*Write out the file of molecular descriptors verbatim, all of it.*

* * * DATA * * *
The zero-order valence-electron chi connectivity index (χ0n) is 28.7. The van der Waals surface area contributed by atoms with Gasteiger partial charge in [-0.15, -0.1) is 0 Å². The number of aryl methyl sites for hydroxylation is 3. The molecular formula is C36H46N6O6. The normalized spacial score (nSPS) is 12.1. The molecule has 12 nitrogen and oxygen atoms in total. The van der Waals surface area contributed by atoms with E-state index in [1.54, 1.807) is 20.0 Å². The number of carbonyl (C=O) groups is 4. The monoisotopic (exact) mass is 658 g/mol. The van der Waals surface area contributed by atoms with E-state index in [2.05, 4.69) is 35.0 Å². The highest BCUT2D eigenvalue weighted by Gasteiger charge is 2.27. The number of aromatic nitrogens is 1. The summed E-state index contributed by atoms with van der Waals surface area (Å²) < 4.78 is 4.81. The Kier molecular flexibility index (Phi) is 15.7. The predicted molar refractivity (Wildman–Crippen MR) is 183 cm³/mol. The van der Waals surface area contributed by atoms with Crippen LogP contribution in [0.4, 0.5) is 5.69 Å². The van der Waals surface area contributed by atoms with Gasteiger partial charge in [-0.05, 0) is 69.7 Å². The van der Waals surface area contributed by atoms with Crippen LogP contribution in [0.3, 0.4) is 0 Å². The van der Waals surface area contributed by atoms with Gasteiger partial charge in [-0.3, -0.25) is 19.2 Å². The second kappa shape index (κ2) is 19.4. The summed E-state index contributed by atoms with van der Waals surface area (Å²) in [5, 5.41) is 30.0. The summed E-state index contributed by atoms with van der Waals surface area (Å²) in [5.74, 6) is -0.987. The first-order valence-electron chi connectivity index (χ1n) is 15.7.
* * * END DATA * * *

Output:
The zero-order valence-electron chi connectivity index (χ0n) is 28.7. The van der Waals surface area contributed by atoms with Gasteiger partial charge in [-0.15, -0.1) is 0 Å². The number of aryl methyl sites for hydroxylation is 3. The molecular formula is C36H46N6O6. The normalized spacial score (nSPS) is 12.1. The molecule has 12 nitrogen and oxygen atoms in total. The van der Waals surface area contributed by atoms with E-state index in [1.54, 1.807) is 20.0 Å². The number of carbonyl (C=O) groups is 4. The monoisotopic (exact) mass is 658 g/mol. The van der Waals surface area contributed by atoms with E-state index in [2.05, 4.69) is 35.0 Å². The highest BCUT2D eigenvalue weighted by Gasteiger charge is 2.27. The number of aromatic nitrogens is 1. The summed E-state index contributed by atoms with van der Waals surface area (Å²) < 4.78 is 4.81. The Kier molecular flexibility index (Phi) is 15.7. The predicted molar refractivity (Wildman–Crippen MR) is 183 cm³/mol. The van der Waals surface area contributed by atoms with Crippen LogP contribution in [0.4, 0.5) is 5.69 Å². The van der Waals surface area contributed by atoms with Gasteiger partial charge in [-0.05, 0) is 69.7 Å². The van der Waals surface area contributed by atoms with Crippen LogP contribution in [0.3, 0.4) is 0 Å². The van der Waals surface area contributed by atoms with Gasteiger partial charge in [-0.3, -0.25) is 19.2 Å². The second kappa shape index (κ2) is 19.4. The summed E-state index contributed by atoms with van der Waals surface area (Å²) in [5, 5.41) is 30.0. The summed E-state index contributed by atoms with van der Waals surface area (Å²) in [5.74, 6) is -0.987. The first-order valence-electron chi connectivity index (χ1n) is 15.7.